Epigenetics and immune disease
Immune cells, from both the myeloid and lymphoid lineages, are highly plastic and need to quickly respond to a number of extracellular signals and pathogens. The differentiation and activation of immune cells requires the timely regulation of gene expression; this depends on the interplay of a variety of elements, including transcription factors and epigenetic mechanisms. Epigenetic control involves histone modifications and DNA methylation, and is coupled to lineage-specifying transcription factors, upstream signaling pathways and external factors released in the bone marrow, blood and tissue environments. Understanding the mechanisms involved in the deposition of epigenetic marks is not only relevant for a number of immune related diseases, such as autoimmune and autoinflammatory diseases and primary immunodeficiencies, but also for the development of hematological malignancies.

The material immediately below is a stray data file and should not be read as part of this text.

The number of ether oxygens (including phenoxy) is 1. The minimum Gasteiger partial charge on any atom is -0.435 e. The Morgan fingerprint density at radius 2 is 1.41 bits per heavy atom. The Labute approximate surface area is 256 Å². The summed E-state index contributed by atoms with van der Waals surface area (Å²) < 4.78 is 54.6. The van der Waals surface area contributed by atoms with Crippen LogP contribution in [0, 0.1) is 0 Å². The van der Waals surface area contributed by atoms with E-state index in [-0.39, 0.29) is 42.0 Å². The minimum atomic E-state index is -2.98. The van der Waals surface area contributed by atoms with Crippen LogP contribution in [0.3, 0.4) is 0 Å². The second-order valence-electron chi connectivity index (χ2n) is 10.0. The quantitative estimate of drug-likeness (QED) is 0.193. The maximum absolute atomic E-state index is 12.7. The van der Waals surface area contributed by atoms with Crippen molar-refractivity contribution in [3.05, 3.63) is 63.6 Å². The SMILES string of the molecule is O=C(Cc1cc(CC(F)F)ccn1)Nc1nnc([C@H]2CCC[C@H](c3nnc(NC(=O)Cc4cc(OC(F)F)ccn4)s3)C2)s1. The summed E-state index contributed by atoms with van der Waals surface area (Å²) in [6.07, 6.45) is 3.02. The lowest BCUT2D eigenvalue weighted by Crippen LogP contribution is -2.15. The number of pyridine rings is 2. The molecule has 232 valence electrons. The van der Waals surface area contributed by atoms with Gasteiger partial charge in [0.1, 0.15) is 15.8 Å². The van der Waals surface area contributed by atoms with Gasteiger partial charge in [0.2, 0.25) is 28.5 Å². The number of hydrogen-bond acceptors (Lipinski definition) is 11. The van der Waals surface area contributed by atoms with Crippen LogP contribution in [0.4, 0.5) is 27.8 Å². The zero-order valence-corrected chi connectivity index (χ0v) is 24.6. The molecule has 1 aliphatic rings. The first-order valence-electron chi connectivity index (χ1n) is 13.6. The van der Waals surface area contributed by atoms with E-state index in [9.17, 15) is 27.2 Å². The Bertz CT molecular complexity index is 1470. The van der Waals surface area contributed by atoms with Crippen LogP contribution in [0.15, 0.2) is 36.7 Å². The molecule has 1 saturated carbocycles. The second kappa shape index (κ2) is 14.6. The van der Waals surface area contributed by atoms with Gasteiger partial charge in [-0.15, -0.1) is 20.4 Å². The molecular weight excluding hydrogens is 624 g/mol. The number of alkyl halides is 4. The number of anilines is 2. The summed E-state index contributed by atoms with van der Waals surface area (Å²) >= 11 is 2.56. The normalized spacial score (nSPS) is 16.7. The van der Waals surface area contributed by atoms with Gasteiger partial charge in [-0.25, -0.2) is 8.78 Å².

Research in our group focuses on understanding the mechanisms underlying the deposition and removal of epigenetic modifications in immune cells, the influence of genetic and environmental determinants, and the acquisition of defects in the context of immune-related disease including primary immunodeficiencies, autoimmune and autoinflammatory diseases. We also investigate the impact of the epigenetic regulation of immune cells in the microtumour environment.
Lines of research
- Study of the epigenetic determinants of primary immunodeficiencies such as common variable immunodeficiency and hyper IgM type 2 syndrome
- Study of the epigenetic determinants of autoimmune diseases such as rheumatoid arthritis, systemic sclerosis and systemic lupus erythematosus
- Study of epigenetic dysregulation in autoinflammatory monogenic disorders
- Study of epigenetic control in relation to the acquisition of tolerogenesis of myeloid cells
- Study of the epigenetic dysregulation of immune cells in the tumor microenvironment